Wednesday, November 15, 2006 - 8:00 AM

Molecular Approaches to Soil Organic Matter Composition and Origin: a Review.

Ingrid Kögel-Knabner, Lehrstuhl für Bodenkunde, Department für Ökologie, Freising-Weihenstephan, Germany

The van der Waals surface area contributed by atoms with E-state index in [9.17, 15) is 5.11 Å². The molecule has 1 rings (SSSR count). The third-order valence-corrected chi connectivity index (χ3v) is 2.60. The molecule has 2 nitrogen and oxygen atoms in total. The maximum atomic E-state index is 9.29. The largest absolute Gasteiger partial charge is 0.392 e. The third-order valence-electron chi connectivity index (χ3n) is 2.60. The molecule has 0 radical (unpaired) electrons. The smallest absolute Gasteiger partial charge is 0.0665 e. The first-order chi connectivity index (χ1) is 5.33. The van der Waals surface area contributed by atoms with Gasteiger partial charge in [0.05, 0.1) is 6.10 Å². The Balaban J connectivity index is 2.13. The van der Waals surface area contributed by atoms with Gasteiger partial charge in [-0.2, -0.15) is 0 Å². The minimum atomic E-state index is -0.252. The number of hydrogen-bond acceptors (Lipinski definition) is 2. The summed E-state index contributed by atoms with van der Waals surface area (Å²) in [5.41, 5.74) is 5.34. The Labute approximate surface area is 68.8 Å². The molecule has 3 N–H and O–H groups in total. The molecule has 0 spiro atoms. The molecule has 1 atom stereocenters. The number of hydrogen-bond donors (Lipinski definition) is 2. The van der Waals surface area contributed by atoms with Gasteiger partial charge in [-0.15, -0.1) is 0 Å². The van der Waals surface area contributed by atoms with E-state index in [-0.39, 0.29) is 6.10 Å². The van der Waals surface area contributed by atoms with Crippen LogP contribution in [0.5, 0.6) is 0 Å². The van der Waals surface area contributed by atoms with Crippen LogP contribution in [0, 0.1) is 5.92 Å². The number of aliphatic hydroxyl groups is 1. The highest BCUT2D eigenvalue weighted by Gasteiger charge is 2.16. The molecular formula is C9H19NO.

This review focuses on research breakthroughs since the mid-1980s and delineates frontiers in molecular soil organic matter chemistry for the upcoming decade. However, significant contributions early in the last century are highlighted. Beginning in the 1980s, soil organic matter paradigms shifted from operational definitions based solely on chemical extraction procedures, which give humic and fulvic acids to physical fractionations, as related to the role that organic matter plays in soil structure and soil function. These fractionation procedures aim to partition SOM into components that differ in their "turnover time", chemistry (composition, structure and types of functional groups), and origin (plant-derived versus microbially-derived). Most of the early work in soil humic substances research was dedicated to unraveling the precise structure of soil organic matter in extractable humic fractions. It was already then shown that many components that could be isolated can be traced back to molecules well known from plant or microbial origin. A major problem were harsh degradation or pyrolysis procedures that often were considered to produce artefacts and thus the isolated molecules did not resemble any more the original humic components. Modern methods now widely used for the molecular-level analysis of soil organic matter include (thermo)chemolysis in combination with GC-MS and spectroscopic (FTIR, 13C and 15N NMR, XANES for C and N) techniques. This also led to the detection of charcoal as a major organic component in many soils. A major advantage is that we now can ascribe a turnover time or a radiocarbon age to some of the molecular components of soil organic matter. Nonetheless a large part of soil organic matter remains uncharacterized at the molecular level and thus more fundamental research on soil organic matter still needs to be done to fully elucidate its multiple roles in the development and properties of soils.